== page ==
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Dino Pedreschi

Social Artificial Intelligence: Challenges of the Human-AI Ecosystem

The rise of large-scale socio-technical systems in which humans interact with AI systems (including assistants and recommenders) multiplies the opportunity for the emergence of collective phenomena and tipping points, with unexpected, possibly unintended, consequences. This is apparent even in such simple everyday applications as navigation systems where suggestions may create chaos if too many drivers are directed on the same route. Similarly, personalised recommendations on social media may amplify polarisation, filter bubbles, and radicalisation. On the other hand, we may learn how to foster “wisdom of crowds” and collective action effects to face social and environmental challenges. In order to understand the impact of AI on socio-technical systems and design next-generation AIs that team with humans to help overcome societal problems rather than exacerbate them, we propose to build the foundations of Social AI at the intersection of Complex Systems, Network Science and AI, and discuss the open challenges of human-AI ecosystems such as social media, car navigation systems, and generative AI platforms, outlining possible research avenues.

Dino Pedreschi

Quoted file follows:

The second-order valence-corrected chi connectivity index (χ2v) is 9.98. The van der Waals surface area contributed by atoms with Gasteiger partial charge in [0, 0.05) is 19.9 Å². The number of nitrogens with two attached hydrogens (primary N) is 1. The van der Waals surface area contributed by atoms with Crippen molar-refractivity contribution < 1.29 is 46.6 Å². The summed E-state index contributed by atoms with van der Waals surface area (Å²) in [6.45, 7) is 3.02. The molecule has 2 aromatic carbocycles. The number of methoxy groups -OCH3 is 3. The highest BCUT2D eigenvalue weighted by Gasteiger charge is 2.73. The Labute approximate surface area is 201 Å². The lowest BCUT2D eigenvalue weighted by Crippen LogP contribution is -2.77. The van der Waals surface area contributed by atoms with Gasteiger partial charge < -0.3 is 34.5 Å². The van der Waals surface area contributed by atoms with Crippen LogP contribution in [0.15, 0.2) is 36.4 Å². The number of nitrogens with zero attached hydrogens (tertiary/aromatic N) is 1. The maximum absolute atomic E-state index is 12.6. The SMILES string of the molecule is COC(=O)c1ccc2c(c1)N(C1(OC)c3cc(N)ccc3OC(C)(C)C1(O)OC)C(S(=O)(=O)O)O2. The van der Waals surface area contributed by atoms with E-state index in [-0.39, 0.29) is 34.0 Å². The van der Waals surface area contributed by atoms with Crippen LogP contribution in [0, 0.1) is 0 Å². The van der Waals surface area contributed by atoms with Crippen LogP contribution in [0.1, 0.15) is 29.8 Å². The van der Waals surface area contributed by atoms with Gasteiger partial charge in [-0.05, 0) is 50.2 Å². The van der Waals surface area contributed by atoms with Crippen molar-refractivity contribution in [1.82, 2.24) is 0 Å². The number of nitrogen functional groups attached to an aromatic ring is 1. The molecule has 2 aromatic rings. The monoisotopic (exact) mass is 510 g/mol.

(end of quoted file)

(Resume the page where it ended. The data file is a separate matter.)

Dino Pedreschi is a Professor of Computer Science at the University of Pisa, and a pioneering scientist in mobility data mining, social network mining and privacy-preserving data mining. He co-leads with Fosca Giannotti the Pisa KDD Lab – Knowledge Discovery and Data Mining Laboratory, a joint research initiative of the University of Pisa and the Information Science and Technology Institute of the Italian National Research Council, one of the earliest research lab centered on data mining. His research focus is on big data analytics and mining and their impact on society. He is a founder of the Business Informatics MSc program at Univ. Pisa, a course targeted at the education of interdisciplinary data scientists. Dino has been a visiting scientist at Barabasi Lab (Center for Complex Network Research) of Northeastern University, Boston (2009-2010), and earlier at the University of Texas at Austin (1989-90), at CWI Amsterdam (1993) and at UCLA (1995). In 2009, Dino received a Google Research Award for his research on privacy-preserving data mining.